Stuttgart - Robbie Kruse’s Bundesliga career has been the definition of a rollercoaster ride, but having joined VfB Stuttgart on loan for the remainder of 2015/16, the Australian international is hoping to continue his ascent without facing the dreaded drop-off at the summit.
"The past couple of years didn’t go so well, not least because I was out of action again and again,” Kruse told vfb.de in regard to spending a combined 301 days side-lined through injuries during his first two years with Bayer 04 Leverkusen. “Now I am 100 per cent fit again.”
‘Worst phase is behind me’
Having torn ligaments in both his knee and his ankle since joining die Werkself in 2013, Kruse is simply eager to get back to doing what he does best. “Above all else [I’m looking forward to] playing football,” continued the 26-year-old. “My worst phase is behind me now and I feel fit and strong.”
After being reduced to playing a bit-part role off the bench for Bayer 04, it made sense that Kruse would seek regular first-team football elsewhere. “I got too little match time in Leverkusen. Then VfB showed an interest in me - such a big club, with a wonderful history and such passionate fans. I’ve always liked VfB. That made my decision a very easy one."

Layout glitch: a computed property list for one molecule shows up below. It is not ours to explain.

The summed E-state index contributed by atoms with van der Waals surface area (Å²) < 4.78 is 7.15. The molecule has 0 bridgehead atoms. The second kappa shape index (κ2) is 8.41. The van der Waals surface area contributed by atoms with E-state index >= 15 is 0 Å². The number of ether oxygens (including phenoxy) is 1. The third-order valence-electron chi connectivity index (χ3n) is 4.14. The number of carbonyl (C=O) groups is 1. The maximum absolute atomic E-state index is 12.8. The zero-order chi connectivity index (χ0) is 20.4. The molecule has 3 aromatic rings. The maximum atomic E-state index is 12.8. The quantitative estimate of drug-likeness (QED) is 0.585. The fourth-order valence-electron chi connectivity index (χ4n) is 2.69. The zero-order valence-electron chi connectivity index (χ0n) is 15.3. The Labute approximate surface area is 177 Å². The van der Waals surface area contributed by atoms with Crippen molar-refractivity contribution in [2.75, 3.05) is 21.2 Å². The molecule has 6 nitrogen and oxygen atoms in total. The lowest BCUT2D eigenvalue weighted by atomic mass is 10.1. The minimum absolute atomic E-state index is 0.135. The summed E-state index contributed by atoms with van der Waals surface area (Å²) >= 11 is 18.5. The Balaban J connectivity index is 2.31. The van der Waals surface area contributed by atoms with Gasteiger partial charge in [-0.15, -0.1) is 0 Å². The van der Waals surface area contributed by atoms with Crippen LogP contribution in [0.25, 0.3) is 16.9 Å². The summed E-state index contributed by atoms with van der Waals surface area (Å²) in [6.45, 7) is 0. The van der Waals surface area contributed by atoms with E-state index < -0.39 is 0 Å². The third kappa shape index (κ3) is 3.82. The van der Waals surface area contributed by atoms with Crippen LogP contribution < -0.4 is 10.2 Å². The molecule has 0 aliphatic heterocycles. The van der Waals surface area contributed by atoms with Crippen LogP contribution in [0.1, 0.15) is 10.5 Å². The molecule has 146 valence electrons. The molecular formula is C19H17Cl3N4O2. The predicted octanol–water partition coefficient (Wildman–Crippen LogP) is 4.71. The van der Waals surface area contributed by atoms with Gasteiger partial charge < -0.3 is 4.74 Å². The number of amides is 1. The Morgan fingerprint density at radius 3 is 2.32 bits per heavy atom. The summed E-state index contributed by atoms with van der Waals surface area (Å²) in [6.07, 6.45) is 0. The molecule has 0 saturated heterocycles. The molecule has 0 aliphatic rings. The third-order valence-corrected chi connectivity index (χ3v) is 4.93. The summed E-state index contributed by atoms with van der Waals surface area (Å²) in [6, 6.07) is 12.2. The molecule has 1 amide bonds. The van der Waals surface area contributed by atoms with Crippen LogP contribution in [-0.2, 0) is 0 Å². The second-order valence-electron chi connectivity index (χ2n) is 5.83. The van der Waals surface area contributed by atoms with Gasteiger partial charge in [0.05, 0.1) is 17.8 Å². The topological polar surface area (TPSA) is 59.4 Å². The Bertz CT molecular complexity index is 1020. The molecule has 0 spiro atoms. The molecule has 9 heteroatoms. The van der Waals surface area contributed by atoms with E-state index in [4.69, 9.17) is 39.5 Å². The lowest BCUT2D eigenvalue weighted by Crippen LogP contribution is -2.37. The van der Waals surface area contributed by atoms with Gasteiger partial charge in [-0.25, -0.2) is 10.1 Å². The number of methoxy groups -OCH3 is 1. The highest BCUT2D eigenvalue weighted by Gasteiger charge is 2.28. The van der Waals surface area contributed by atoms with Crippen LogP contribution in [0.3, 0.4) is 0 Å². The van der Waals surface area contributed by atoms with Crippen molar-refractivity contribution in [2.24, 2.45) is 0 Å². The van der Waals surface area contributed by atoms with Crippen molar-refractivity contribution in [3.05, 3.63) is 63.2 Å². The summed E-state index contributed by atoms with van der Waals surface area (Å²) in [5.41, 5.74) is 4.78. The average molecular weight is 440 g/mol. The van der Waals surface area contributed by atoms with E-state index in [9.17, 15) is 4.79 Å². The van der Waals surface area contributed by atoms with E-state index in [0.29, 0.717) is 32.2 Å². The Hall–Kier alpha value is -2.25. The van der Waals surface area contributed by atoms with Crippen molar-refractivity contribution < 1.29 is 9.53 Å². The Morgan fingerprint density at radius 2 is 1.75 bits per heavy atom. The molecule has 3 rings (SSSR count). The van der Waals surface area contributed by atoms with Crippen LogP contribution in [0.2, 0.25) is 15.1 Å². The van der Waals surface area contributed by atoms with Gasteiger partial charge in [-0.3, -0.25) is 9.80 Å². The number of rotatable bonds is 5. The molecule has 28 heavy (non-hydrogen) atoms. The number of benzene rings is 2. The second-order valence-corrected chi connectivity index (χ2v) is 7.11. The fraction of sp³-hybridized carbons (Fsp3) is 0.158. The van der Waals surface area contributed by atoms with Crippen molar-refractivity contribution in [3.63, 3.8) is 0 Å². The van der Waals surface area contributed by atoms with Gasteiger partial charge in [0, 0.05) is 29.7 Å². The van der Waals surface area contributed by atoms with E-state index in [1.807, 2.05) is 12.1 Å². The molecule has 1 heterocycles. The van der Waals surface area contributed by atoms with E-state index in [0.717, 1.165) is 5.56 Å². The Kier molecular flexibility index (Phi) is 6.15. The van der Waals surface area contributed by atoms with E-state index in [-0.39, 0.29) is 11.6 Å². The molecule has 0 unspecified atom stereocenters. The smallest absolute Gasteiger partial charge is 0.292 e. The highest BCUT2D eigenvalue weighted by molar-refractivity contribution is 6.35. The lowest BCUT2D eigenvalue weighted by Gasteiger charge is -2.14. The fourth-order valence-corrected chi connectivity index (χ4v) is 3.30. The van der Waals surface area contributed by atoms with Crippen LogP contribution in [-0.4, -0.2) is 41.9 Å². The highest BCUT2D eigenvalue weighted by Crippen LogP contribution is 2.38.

‘Mitch is a good friend’
The Brisbane native has fond memories of the Mercedes Benz Arena having played his “first away game in the Bundesliga in Stuttgart”. Furthermore, he also boasts a friendly face amongst his team-mates in the form of fellow Aussie Mitchell Langerak. “He is a good friend of mine and he confirmed my decision for me. He spoke very positively about the club, about the team and about the facilities here.”
With ideal conditions to work with and injuries hopefully being a thing of the past, Kruse has just one priority. “Now I want to get back on the pitch regularly and be successful." With no points from their opening three games of the 53rd Bundesliga campaign, Stuttgart could certainly do with some success and will be hoping the Socceroo can play his part in clawing the club out of their current crisis.